The Russian soldier, it was said, had suffered a concussion, then total memory loss. When he woke up in Kabul, in the waning days of the Soviet War in Afghanistan, he had trouble figuring out what was going on. As the journalist Artyom Borovik told the story, when his fellow soldiers tried to reorient him, he just kept asking the same question: “What are we doing in Afghanistan?” No one could give a definite answer.
Even with America in charge, the answers to that question haven’t gotten much better since the 1980s. In 2001, we were conducting “comprehensive and relentless operations” to drive terrorists out of Afghanistan and bring them to justice. In 2009, we were surging 30,000 troops to “seize the initiative, while building the Afghan capacity that can allow for a responsible transition of our forces out of Afghanistan.” In 2017, we were “obliterating ISIS, crushing al-Qaeda, preventing the Taliban from taking over the country, and stopping mass terror attacks against Americans before they emerge.” But since none of that really happened, other rationales emerged. There was the humanitarian argument, exemplified by a 2010 TIME cover photo of a mutilated Afghan girl, her nose severed, beside the words, “What Happens if We Leave Afghanistan.” Then there was the credibility argument, that if we don’t stay in other countries will wonder, as the journalist Eli Lake put it, if “the US will have their backs to confront bullies like China.” Finally, the war has been reframed as not a war but a necessary commitment for maintaining global order, in keeping with long-term troop presences in South Korea, Japan, and Germany.
And so now President Biden has announced a withdrawal date from Afghanistan exactly two decades after 9/11. It’s fitting. Politically determined deadlines invested with great importance by presidents have long been a staple of the war. The question for Americans concerned about “forever wars,” though, is how meaningful this withdrawal will actually be.
After all, over the decades the war in Afghanistan hasn’t just generated endless rationales for its own existence, it’s generated rationales for other wars as well. Soon after 9/11, Congress passed an Authorization for the Use of Military Force that allowed the president to use all “necessary and appropriate force” against those who “planned, authorized, committed or aided” the September 11th attacks. Though intended for the Taliban and al Qaeda, this language later stretched to justify attacks on al-Shabaab in Somalia, Al Qaeda in the Arabian Peninsula in Yemen, the Khorosan Group in Syria, and others. By the Trump administration the precedent was firmly set. If you’d like to occupy Kurdish-controlled Syrian oilfields, or kill an Iranian general, the AUMF was your justification. “Dems should raise the minimum wage using the 2001 AUMF” joked Yale Law professor Scott Shapiro recently on Twitter. And why not? Using an authorization intended to fight the Taliban as an excuse to operate in 17 other countries (Iraq, Somalia, Syria, Niger, and so on) while leaving Afghanistan itself is only slightly less ludicrous.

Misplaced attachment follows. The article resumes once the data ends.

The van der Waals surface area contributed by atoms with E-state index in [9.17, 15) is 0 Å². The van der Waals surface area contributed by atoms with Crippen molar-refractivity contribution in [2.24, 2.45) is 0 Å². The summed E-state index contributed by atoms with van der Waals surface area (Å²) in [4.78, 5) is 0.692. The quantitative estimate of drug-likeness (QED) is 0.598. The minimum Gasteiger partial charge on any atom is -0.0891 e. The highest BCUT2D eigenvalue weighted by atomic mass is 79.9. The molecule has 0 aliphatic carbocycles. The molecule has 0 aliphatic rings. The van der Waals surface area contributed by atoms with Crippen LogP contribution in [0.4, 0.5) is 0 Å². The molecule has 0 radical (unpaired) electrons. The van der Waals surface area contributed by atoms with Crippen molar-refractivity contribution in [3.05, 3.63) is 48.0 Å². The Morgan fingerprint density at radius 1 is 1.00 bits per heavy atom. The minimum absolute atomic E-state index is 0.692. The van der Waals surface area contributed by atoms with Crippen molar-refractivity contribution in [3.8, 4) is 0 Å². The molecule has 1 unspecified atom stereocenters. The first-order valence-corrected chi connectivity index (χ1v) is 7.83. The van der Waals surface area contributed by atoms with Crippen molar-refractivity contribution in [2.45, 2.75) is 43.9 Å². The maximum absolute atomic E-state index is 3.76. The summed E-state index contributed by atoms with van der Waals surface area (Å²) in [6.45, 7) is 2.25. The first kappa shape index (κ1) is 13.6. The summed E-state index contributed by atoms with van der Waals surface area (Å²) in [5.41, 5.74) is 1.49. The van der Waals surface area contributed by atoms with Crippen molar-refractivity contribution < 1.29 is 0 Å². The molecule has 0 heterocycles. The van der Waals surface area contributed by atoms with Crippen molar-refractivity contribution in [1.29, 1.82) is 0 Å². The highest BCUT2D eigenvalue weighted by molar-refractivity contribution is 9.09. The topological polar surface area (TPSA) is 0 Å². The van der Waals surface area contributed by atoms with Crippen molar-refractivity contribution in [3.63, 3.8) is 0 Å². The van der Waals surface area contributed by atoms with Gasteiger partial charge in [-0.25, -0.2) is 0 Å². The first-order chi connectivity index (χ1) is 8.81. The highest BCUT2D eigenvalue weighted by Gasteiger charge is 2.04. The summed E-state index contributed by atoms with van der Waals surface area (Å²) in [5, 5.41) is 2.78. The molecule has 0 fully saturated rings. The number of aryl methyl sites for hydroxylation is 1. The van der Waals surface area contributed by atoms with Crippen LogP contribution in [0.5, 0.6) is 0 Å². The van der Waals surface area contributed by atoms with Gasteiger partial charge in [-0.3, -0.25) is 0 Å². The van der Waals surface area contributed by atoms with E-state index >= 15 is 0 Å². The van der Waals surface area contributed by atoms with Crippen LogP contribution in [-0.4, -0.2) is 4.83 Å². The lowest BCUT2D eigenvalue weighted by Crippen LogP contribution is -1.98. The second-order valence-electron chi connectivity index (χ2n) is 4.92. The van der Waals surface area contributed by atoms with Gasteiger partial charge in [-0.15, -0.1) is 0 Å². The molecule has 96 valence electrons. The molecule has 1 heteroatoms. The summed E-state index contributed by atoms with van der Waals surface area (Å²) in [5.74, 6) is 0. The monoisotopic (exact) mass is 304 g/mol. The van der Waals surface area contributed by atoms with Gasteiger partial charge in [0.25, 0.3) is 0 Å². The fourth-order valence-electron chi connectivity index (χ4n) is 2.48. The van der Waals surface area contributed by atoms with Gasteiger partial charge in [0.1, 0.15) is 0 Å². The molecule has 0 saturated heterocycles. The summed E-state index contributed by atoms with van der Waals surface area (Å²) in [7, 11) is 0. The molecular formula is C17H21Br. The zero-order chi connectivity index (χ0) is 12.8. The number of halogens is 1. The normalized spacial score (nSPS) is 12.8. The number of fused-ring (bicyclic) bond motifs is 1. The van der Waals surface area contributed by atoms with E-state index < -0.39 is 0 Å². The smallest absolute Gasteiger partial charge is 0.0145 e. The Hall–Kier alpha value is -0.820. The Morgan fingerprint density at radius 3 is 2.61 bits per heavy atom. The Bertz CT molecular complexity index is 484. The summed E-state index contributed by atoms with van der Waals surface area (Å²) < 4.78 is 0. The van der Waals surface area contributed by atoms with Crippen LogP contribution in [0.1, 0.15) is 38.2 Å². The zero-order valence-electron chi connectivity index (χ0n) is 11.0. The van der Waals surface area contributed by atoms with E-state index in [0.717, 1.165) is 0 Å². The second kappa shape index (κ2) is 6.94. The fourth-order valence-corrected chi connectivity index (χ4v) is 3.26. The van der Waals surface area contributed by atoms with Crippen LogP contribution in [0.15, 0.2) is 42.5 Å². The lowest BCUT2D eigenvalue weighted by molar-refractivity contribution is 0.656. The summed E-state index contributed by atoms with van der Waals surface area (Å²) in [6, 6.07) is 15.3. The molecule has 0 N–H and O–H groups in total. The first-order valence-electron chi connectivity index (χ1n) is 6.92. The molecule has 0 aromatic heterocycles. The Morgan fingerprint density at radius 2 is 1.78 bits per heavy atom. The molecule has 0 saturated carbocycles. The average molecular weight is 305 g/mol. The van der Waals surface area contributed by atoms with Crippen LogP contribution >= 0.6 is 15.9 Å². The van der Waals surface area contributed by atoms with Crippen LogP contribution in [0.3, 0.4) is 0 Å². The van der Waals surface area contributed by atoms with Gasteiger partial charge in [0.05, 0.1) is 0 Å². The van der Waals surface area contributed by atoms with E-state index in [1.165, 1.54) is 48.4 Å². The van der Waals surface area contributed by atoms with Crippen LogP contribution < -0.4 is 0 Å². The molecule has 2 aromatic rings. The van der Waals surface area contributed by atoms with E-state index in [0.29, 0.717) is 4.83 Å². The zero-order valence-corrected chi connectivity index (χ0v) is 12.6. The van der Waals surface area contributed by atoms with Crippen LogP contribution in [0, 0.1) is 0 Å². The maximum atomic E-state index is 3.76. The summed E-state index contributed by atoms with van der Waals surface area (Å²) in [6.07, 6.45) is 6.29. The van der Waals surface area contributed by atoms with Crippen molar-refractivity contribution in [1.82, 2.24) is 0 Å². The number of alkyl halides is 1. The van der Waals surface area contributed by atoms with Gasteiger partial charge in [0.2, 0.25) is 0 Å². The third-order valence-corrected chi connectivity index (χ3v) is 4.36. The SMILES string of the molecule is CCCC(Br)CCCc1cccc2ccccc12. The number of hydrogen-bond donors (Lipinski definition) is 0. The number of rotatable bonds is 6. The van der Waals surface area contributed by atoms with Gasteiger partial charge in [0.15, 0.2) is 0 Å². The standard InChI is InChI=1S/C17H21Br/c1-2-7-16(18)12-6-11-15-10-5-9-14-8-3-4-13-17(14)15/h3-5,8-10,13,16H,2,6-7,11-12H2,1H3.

If President Biden truly wants “to end the forever war,” as he declared on April 14, dealing with the over-broad AUMF is a critical piece, and one he has responsibility for. As the conservative legal scholars Curtis A. Bradley and Jack L. Goldsmith point out, “almost every issue about the AUMF’s meaning and scope remained unresolved at the end of the Bush presidency,” and it was during the Obama administration that it transformed into “a protean foundation for indefinite war against an assortment of terrorist organizations in numerous countries.” A key moment came in September of 2014, when the Obama White House announced, three years after supposedly ending the war in Iraq, that it could launch an air war in both Iraq and Syria against ISIS without Congressional approval because the fight fell under the old 2001 authorization—despite that ISIS didn’t exist in 2001 and was competing with al Qaeda, which had excommunicated it.